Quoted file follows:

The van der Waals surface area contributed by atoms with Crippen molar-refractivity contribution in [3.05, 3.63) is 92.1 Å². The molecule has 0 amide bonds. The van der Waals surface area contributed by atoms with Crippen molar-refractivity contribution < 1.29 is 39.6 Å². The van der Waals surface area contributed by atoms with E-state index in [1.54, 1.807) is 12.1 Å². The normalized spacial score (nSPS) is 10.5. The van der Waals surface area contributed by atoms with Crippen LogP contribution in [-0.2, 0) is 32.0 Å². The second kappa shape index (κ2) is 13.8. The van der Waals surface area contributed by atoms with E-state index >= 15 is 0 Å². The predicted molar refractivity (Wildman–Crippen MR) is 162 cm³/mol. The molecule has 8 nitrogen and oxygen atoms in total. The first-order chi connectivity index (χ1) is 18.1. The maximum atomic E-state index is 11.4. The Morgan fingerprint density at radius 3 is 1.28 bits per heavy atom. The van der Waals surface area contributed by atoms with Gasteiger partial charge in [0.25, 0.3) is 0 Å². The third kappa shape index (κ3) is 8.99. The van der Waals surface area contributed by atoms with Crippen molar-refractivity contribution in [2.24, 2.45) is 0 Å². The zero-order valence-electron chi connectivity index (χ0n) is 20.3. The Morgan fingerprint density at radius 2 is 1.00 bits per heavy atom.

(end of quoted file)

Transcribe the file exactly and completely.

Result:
The van der Waals surface area contributed by atoms with Crippen molar-refractivity contribution in [3.05, 3.63) is 92.1 Å². The molecule has 0 amide bonds. The van der Waals surface area contributed by atoms with Crippen molar-refractivity contribution < 1.29 is 39.6 Å². The van der Waals surface area contributed by atoms with E-state index in [1.54, 1.807) is 12.1 Å². The normalized spacial score (nSPS) is 10.5. The van der Waals surface area contributed by atoms with Crippen LogP contribution in [-0.2, 0) is 32.0 Å². The second kappa shape index (κ2) is 13.8. The van der Waals surface area contributed by atoms with E-state index >= 15 is 0 Å². The predicted molar refractivity (Wildman–Crippen MR) is 162 cm³/mol. The molecule has 8 nitrogen and oxygen atoms in total. The first-order chi connectivity index (χ1) is 18.1. The maximum atomic E-state index is 11.4. The Morgan fingerprint density at radius 3 is 1.28 bits per heavy atom. The van der Waals surface area contributed by atoms with Gasteiger partial charge in [0.25, 0.3) is 0 Å². The third kappa shape index (κ3) is 8.99. The van der Waals surface area contributed by atoms with Crippen molar-refractivity contribution in [2.24, 2.45) is 0 Å². The zero-order valence-electron chi connectivity index (χ0n) is 20.3. The Morgan fingerprint density at radius 2 is 1.00 bits per heavy atom.